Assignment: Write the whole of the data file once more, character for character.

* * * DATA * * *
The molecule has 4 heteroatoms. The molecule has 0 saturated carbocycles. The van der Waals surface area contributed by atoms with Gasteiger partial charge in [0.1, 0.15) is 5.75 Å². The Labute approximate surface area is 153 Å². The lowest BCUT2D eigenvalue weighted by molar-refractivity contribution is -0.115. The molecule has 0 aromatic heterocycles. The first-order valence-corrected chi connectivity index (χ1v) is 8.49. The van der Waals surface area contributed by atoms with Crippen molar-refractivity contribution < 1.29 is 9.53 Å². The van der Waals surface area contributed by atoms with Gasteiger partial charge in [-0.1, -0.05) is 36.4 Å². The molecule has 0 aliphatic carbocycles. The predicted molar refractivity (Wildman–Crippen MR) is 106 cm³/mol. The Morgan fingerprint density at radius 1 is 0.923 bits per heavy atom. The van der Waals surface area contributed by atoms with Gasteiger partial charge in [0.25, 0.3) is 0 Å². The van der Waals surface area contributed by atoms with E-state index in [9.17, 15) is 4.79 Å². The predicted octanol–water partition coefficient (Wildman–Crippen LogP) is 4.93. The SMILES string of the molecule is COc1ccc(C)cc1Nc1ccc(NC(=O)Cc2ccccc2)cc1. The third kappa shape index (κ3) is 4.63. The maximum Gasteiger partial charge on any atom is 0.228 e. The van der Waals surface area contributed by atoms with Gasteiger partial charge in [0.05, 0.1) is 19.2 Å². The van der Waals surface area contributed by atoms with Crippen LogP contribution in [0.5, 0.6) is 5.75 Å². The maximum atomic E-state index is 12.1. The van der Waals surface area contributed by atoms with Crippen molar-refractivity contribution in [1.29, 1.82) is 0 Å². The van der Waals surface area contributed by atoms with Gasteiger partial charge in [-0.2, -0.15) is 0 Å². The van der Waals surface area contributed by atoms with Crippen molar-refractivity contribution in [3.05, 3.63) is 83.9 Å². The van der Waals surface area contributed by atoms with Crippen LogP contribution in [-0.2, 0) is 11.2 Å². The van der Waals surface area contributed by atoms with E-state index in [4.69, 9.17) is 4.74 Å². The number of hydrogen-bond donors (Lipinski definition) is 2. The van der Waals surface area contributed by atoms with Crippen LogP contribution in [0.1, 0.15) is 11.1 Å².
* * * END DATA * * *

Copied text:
The molecule has 4 heteroatoms. The molecule has 0 saturated carbocycles. The van der Waals surface area contributed by atoms with Gasteiger partial charge in [0.1, 0.15) is 5.75 Å². The Labute approximate surface area is 153 Å². The lowest BCUT2D eigenvalue weighted by molar-refractivity contribution is -0.115. The molecule has 0 aromatic heterocycles. The first-order valence-corrected chi connectivity index (χ1v) is 8.49. The van der Waals surface area contributed by atoms with Crippen molar-refractivity contribution < 1.29 is 9.53 Å². The van der Waals surface area contributed by atoms with Gasteiger partial charge in [-0.1, -0.05) is 36.4 Å². The molecule has 0 aliphatic carbocycles. The predicted molar refractivity (Wildman–Crippen MR) is 106 cm³/mol. The Morgan fingerprint density at radius 1 is 0.923 bits per heavy atom. The van der Waals surface area contributed by atoms with Gasteiger partial charge in [0.25, 0.3) is 0 Å². The van der Waals surface area contributed by atoms with E-state index in [9.17, 15) is 4.79 Å². The predicted octanol–water partition coefficient (Wildman–Crippen LogP) is 4.93. The SMILES string of the molecule is COc1ccc(C)cc1Nc1ccc(NC(=O)Cc2ccccc2)cc1. The third kappa shape index (κ3) is 4.63. The maximum Gasteiger partial charge on any atom is 0.228 e. The van der Waals surface area contributed by atoms with Gasteiger partial charge in [0.05, 0.1) is 19.2 Å². The van der Waals surface area contributed by atoms with Crippen LogP contribution in [0.5, 0.6) is 5.75 Å². The maximum atomic E-state index is 12.1. The van der Waals surface area contributed by atoms with Crippen molar-refractivity contribution in [1.29, 1.82) is 0 Å². The van der Waals surface area contributed by atoms with Gasteiger partial charge in [-0.2, -0.15) is 0 Å². The van der Waals surface area contributed by atoms with Crippen molar-refractivity contribution in [3.05, 3.63) is 83.9 Å². The van der Waals surface area contributed by atoms with Crippen LogP contribution in [-0.2, 0) is 11.2 Å². The van der Waals surface area contributed by atoms with E-state index in [4.69, 9.17) is 4.74 Å². The number of hydrogen-bond donors (Lipinski definition) is 2. The van der Waals surface area contributed by atoms with Crippen LogP contribution in [0.1, 0.15) is 11.1 Å².